Life Before Earth

This paper is two years old now, but still seems big news to me:


Genetic complexity, roughly measured by the number of non-redundant functional nucleotides … Linear regression of genetic complexity (on a log scale) extrapolated back to just one base pair suggests the time of the origin of life = 9.7 ± 2.5 billion years ago. … There was no intelligent life in our universe at the time of the origin of Earth, because the universe was 8 billion years old at that time, whereas the development of intelligent life requires ca. 10 billion years of evolution. (source; discussion; HT Stuart LaForge)

That seems remarkably close to the age of the universe, 13.8 billion years. Yes it might be a coincidence, but we have other reasons to suspect life began before Earth. So I take this as a substantial if hardly overwhelming confirmation.

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    Life with just 1 base pair cannot exist (just as I’m sure Moore’s law doesn’t hold for the very earliest of transistor devices). Even virusses contain thousands of base pairs and since we’re talking about a Moore’s law type of dynamic the first couple of thousand of base pairs represent quite a large portion of this 10 billion year stretch. So if the first couple of thousand (I say couple of thousand, it could actually be closer to tens of thousands, I’m not a geneticist) came about rather quickly we’re back at conventional numbers. For example 10k DNA base pairs might have quickly evolved from 10k RNA nucleotides which form more easily than DNA base pairs and therefore could have evolved quite fast from even simpler self-replicating molecules, finally, with large organic molecules existing in sterile environments (confirmed by space probes and spectroscopy) the whole chain of events already starts out at a scale larger than 1 small molecule. Errors that result in too much copying can then easily change 10k base pairs into 20k base pairs (the design is still simple: less can go wrong and more beneficial features still await to be unlocked through simple mutations).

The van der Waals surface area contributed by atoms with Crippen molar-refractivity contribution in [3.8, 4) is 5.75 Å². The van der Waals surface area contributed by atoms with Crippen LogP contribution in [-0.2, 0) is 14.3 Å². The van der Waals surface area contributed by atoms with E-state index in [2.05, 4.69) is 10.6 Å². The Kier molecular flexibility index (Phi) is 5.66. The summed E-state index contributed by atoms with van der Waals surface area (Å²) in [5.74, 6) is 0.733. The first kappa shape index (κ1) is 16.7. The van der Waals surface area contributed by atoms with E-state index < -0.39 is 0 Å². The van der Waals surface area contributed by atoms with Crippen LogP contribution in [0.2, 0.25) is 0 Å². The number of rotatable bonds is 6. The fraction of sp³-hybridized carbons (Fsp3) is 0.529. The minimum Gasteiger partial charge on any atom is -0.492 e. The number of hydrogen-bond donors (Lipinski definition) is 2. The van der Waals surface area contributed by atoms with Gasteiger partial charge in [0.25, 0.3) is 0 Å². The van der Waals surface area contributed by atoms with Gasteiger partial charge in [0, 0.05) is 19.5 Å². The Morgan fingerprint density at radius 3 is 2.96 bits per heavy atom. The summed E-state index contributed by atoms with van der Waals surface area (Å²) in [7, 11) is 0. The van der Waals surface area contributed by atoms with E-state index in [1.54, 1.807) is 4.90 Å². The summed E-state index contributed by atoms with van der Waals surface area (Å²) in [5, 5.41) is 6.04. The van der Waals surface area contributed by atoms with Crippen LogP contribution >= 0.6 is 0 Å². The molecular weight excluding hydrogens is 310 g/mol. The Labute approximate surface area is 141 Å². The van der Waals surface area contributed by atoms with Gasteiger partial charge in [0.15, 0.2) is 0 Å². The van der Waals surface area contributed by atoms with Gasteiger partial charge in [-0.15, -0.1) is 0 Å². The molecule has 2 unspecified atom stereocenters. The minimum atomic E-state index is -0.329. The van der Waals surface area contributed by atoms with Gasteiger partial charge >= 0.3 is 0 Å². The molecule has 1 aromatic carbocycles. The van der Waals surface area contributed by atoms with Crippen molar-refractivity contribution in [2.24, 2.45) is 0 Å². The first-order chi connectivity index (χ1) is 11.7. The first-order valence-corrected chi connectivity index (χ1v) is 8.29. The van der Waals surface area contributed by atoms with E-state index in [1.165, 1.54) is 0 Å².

Still, any geneticist worth his or her salt could have come up with the same arguments as I just did, so there must be more to it.